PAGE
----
Great Three Inch Refracting Telescope


These plans are for a homemade telescope that will be cheap to build.

WHILE there are certain predominant qualities of both of the basic telescope types—reflector and refractor—that give one an advantage over the other in each of several special kinds of work, it remains an obvious fact that for the person who has limited storage space, who travels frequently or who cannot give as much time as he would like to astronomical observations, the refractor is the telescope.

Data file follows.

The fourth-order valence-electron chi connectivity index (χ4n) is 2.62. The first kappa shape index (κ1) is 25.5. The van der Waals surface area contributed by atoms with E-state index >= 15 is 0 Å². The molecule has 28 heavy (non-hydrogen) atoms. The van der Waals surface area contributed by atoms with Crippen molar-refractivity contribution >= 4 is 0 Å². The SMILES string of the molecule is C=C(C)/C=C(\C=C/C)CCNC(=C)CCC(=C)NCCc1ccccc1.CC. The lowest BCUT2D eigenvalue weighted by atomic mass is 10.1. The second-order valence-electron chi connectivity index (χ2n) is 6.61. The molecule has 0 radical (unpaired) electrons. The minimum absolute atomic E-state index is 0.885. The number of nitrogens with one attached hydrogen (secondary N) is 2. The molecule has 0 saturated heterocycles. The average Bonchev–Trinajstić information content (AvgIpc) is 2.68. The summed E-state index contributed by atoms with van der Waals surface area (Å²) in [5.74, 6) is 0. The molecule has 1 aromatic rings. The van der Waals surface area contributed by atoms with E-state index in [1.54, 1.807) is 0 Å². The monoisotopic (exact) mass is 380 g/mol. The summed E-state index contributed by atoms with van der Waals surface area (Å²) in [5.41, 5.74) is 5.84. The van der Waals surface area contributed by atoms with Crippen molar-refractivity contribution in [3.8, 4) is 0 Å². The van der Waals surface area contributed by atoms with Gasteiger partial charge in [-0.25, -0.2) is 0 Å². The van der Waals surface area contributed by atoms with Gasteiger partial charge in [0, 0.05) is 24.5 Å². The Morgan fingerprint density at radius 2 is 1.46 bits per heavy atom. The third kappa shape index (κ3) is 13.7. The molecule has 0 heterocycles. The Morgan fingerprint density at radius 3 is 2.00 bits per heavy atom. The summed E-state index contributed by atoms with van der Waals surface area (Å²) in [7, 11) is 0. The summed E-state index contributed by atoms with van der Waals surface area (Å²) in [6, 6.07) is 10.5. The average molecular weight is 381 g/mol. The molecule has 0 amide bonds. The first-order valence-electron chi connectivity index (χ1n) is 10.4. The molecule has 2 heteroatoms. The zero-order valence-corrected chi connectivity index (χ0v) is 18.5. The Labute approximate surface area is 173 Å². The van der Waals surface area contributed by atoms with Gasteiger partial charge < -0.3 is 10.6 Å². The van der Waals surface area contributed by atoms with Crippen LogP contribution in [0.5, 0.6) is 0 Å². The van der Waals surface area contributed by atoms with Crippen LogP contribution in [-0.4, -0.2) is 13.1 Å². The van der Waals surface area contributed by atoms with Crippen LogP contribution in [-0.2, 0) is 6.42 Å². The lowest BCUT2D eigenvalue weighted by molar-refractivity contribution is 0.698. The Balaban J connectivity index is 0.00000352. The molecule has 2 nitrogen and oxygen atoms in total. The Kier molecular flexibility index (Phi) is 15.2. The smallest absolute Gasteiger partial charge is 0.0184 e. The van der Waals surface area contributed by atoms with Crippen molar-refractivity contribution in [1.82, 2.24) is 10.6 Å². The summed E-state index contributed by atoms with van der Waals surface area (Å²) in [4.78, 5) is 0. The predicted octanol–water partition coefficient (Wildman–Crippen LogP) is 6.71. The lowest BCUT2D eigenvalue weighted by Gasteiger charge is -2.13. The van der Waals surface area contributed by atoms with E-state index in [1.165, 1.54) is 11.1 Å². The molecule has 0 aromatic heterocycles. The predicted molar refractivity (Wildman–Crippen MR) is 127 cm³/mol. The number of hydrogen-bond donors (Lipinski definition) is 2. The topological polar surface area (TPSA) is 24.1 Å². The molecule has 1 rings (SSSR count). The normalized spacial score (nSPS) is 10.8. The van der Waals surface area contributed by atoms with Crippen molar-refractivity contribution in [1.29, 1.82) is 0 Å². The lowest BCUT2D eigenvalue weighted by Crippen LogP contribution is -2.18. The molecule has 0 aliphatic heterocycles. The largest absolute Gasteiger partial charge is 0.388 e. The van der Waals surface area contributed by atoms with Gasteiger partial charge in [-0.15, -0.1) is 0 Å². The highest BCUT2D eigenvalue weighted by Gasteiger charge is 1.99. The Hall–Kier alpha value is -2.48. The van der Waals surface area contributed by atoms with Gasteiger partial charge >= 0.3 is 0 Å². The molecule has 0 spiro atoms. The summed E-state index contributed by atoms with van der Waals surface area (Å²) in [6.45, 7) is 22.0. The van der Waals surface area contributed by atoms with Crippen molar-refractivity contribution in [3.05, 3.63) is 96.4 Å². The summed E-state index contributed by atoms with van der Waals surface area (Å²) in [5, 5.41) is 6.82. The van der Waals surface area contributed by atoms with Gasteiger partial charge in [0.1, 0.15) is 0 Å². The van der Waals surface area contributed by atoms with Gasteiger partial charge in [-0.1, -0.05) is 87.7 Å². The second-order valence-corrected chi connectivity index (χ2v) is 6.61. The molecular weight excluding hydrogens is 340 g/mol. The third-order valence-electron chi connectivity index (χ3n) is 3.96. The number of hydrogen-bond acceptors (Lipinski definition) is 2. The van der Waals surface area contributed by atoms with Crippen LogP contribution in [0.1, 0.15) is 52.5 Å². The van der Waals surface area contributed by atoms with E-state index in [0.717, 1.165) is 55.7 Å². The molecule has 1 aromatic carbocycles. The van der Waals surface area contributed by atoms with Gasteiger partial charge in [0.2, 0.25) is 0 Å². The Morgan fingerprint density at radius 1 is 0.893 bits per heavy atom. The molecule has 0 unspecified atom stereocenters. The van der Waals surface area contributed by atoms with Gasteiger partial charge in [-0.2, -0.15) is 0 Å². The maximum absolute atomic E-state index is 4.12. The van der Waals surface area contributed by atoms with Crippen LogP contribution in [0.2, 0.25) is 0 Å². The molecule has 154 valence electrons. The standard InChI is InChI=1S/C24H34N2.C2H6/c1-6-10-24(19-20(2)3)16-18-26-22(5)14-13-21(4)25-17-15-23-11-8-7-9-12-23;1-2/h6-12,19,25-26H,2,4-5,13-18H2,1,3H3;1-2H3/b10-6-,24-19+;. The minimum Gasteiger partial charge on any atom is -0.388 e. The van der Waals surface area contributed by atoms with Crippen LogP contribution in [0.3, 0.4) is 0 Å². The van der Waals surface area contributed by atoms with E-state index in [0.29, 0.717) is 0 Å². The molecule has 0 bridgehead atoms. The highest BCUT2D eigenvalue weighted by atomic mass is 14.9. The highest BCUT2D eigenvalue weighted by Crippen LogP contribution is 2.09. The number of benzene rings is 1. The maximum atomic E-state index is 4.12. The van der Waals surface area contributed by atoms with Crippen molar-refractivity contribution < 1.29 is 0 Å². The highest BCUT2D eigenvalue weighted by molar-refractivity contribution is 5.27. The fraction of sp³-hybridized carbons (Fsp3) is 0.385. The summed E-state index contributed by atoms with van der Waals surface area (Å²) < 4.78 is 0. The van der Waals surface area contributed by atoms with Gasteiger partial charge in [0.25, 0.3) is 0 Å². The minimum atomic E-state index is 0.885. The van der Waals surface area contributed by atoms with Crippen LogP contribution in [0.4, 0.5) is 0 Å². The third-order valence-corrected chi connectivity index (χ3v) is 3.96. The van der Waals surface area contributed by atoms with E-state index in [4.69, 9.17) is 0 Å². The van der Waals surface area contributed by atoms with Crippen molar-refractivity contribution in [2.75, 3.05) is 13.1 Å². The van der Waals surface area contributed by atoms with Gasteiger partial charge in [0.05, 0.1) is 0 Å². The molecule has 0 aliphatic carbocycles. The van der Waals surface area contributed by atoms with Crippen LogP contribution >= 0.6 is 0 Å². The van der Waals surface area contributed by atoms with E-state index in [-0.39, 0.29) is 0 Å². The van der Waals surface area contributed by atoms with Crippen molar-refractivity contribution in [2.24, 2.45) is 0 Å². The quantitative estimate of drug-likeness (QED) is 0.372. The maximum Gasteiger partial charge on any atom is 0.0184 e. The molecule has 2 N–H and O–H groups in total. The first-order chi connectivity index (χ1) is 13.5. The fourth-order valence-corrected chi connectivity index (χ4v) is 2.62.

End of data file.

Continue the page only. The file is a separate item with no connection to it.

It is much more portable and requires less care. Enclosed in a sealed metal tube, the refractor practically eliminates for its owner those irksome problems inspired by dust and moisture. This does not mean, of course, that its owner can be careless about the outer surfaces of lenses. A disadvantage of the refractor is that—size-for-size, comparatively—it is much more expensive than a reflector.

Its useful objective diameter of almost three inches brings within its range the polar "ice" caps of Mars, the bands and spots of Jupiter as well as that planet's moons, the rings of Saturn and at least five of her nine moons, Uranus and Neptune and a big variety of nebulae—as well as that old standby: the craters and mountains of the Moon.